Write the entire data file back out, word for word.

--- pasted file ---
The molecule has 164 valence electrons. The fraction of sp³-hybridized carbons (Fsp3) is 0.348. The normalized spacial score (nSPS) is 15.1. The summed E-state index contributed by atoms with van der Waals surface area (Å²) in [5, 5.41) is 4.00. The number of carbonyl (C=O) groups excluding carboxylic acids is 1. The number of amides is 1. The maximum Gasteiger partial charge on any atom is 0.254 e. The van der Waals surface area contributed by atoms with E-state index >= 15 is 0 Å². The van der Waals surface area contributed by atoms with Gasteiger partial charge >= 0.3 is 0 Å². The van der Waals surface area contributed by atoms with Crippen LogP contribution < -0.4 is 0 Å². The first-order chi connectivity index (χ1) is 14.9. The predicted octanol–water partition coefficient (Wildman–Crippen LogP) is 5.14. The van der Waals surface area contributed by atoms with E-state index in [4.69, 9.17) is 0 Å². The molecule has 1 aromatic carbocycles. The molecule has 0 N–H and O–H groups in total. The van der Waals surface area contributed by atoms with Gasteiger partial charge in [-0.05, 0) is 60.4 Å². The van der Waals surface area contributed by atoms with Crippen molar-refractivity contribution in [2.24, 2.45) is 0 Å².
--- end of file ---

The molecule has 164 valence electrons. The fraction of sp³-hybridized carbons (Fsp3) is 0.348. The normalized spacial score (nSPS) is 15.1. The summed E-state index contributed by atoms with van der Waals surface area (Å²) in [5, 5.41) is 4.00. The number of carbonyl (C=O) groups excluding carboxylic acids is 1. The number of amides is 1. The maximum Gasteiger partial charge on any atom is 0.254 e. The van der Waals surface area contributed by atoms with E-state index >= 15 is 0 Å². The van der Waals surface area contributed by atoms with Gasteiger partial charge >= 0.3 is 0 Å². The van der Waals surface area contributed by atoms with Crippen LogP contribution < -0.4 is 0 Å². The first-order chi connectivity index (χ1) is 14.9. The predicted octanol–water partition coefficient (Wildman–Crippen LogP) is 5.14. The van der Waals surface area contributed by atoms with E-state index in [4.69, 9.17) is 0 Å². The molecule has 1 aromatic carbocycles. The molecule has 0 N–H and O–H groups in total. The van der Waals surface area contributed by atoms with Gasteiger partial charge in [-0.05, 0) is 60.4 Å². The van der Waals surface area contributed by atoms with Crippen molar-refractivity contribution in [2.24, 2.45) is 0 Å².